Samuel Grafton discusses the lack of foresight in the country in economic planning and foreign trade. The Canadians had just made a deal to supply a billion dollars worth of wheat to Britain for four years, based on a cost the first year three quarters of the price of American wheat. Then each of the ensuing years, Canada would be entitled to a specific minimum price such that it would get less in the first year than the market would bear, but likely more in the out years.

Sweden had just given to Russia a 300-million dollar credit with which to buy Swedish machinery and electrical goods, the very trade which the United States had hoped to establish with Russia.

The British had authorized the shipment of half of its automobiles as exports, meaning that British cars could be had in American cities in seven to ten days.

All of this forward thinking was lost on American industry which was eager to make a fast buck at today's prices and let the future hang, complicated by nationalist objections to export of American goods or deals made with Russia.

Now that OPA was renewed for a year, industry was clamoring for higher prices, when during the period of cessation of regulation, they had humbly beseeched Congress not to reimpose price control and they would voluntarily keep down prices.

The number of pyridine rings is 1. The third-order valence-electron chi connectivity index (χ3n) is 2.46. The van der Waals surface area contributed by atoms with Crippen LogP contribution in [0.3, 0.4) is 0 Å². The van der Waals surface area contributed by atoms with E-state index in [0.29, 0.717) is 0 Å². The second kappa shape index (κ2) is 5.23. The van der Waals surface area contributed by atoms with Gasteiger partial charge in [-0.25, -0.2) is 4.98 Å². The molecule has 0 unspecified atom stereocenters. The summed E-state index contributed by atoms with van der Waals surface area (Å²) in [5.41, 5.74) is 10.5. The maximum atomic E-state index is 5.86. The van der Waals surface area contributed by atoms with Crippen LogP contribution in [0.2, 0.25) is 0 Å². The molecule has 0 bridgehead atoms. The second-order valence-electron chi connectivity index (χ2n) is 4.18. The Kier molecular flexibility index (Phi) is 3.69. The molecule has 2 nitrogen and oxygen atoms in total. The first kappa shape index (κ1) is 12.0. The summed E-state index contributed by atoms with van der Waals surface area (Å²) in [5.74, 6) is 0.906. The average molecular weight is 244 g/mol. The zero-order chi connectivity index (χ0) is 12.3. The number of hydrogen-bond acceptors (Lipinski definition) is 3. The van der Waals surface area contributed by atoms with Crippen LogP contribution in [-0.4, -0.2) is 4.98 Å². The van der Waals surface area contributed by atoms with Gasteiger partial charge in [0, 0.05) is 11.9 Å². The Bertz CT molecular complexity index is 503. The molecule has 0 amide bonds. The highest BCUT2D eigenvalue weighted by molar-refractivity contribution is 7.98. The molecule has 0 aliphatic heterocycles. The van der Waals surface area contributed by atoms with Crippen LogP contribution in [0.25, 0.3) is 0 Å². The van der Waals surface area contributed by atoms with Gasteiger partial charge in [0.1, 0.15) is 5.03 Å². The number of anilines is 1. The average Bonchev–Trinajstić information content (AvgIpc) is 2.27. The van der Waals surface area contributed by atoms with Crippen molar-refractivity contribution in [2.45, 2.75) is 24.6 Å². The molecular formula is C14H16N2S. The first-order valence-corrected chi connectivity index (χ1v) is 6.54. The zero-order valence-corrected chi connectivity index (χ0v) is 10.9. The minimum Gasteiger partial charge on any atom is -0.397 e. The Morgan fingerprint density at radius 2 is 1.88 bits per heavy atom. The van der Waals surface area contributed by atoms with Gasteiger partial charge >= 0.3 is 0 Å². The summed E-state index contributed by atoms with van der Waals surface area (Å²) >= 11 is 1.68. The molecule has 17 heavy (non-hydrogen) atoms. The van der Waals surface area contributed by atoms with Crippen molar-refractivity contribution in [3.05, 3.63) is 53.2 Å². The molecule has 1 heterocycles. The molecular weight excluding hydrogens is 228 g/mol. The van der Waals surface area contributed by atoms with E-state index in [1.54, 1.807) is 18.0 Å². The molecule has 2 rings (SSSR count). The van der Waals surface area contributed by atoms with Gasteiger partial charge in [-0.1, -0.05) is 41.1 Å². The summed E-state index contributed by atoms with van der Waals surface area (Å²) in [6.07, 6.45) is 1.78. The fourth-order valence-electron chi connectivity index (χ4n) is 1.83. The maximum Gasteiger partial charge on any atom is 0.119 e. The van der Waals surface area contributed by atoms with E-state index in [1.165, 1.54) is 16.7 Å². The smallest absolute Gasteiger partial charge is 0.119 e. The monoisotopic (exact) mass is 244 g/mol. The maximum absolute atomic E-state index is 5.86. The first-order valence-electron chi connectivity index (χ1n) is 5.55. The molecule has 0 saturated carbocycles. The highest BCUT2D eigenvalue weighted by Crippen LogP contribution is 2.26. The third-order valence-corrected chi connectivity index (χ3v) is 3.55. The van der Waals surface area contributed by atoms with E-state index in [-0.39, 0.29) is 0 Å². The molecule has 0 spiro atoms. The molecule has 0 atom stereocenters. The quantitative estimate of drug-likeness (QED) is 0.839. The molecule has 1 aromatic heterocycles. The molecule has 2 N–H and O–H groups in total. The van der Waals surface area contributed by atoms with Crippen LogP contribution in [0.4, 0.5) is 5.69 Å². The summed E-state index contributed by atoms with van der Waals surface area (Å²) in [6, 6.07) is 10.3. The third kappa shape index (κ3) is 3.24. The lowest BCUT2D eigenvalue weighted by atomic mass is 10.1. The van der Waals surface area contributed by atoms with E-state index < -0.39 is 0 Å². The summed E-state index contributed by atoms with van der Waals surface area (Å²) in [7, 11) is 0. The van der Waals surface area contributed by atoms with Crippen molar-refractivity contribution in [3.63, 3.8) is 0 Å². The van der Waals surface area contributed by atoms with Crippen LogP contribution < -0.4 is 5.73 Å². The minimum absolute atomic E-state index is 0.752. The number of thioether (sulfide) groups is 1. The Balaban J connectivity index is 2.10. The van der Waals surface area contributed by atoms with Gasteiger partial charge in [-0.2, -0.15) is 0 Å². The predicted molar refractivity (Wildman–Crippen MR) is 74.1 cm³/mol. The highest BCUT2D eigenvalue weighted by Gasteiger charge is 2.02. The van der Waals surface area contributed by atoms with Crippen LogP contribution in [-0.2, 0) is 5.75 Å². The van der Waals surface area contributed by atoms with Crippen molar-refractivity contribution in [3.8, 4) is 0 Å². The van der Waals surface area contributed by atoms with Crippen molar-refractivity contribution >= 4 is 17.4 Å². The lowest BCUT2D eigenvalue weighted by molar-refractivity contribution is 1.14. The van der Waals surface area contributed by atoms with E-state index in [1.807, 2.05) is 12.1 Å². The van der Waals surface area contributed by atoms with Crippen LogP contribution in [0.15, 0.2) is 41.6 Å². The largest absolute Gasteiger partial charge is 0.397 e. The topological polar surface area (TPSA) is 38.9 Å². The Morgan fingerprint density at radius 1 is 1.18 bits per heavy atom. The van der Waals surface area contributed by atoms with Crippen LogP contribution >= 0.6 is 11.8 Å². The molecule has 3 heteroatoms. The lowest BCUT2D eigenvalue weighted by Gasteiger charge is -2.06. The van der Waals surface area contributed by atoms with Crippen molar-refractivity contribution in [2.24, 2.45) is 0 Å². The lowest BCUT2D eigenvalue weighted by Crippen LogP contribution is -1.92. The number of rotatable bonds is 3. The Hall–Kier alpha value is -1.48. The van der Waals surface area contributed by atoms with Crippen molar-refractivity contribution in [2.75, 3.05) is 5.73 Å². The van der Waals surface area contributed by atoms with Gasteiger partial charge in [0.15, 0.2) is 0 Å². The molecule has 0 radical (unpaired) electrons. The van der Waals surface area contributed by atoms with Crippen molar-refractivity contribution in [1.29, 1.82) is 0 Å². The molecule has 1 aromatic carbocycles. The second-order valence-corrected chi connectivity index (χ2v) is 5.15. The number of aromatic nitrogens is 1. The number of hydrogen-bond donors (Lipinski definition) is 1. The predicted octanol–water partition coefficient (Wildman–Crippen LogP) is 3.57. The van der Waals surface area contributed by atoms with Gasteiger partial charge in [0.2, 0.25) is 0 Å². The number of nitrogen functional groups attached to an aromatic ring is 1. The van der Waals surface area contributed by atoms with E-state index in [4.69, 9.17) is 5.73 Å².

It was all a game, concludes Mr. Grafton, of trying to outwit the teacher, rather than attempting to solve a problem of reconversion.

A letter finds a previous letter which greeted the end of OPA with enthusiasm to have been short-sighted. This writer embraces everything President Roosevelt had championed and hopes that the previous writer would not lose sleep over the resurrection of OPA.

A letter writer thanks the newspaper for its editorial of July 24, "'A Minor Angel to Argue With...'", regarding the death of regular "People's Platform" correspondent S. A. Reed of Southern Pines. This writer had regularly communicated with Mr. Reed for the previous ten months and had been convinced by him to cancel a subscription to his previous newspaper and subscribe instead to the more liberal News.

A letter writer seeks the address of a recovered alcoholic about whom Burke Davis had written so that she might write him in the hope of getting help with her husband's drinking problem before it was too late.

The editors respond with the address of the gentleman, a Presbyterian minister in Concord.

"The Box Score" presents the vote of the North and South Carolina Congressional delegations on the issues of the proposed equal rights amendment for women, the amendment by Senator Wayne Morse of Oregon to attach to the tidelands oil bill a rider on anti-poll tax legislation, the tidelands oil bill itself, two amendments to the veterans terminal leave pay bill, the OPA revival bill and amendments thereto, and the amendment to vest atomic cotnrol and development in a five-member civilian commission.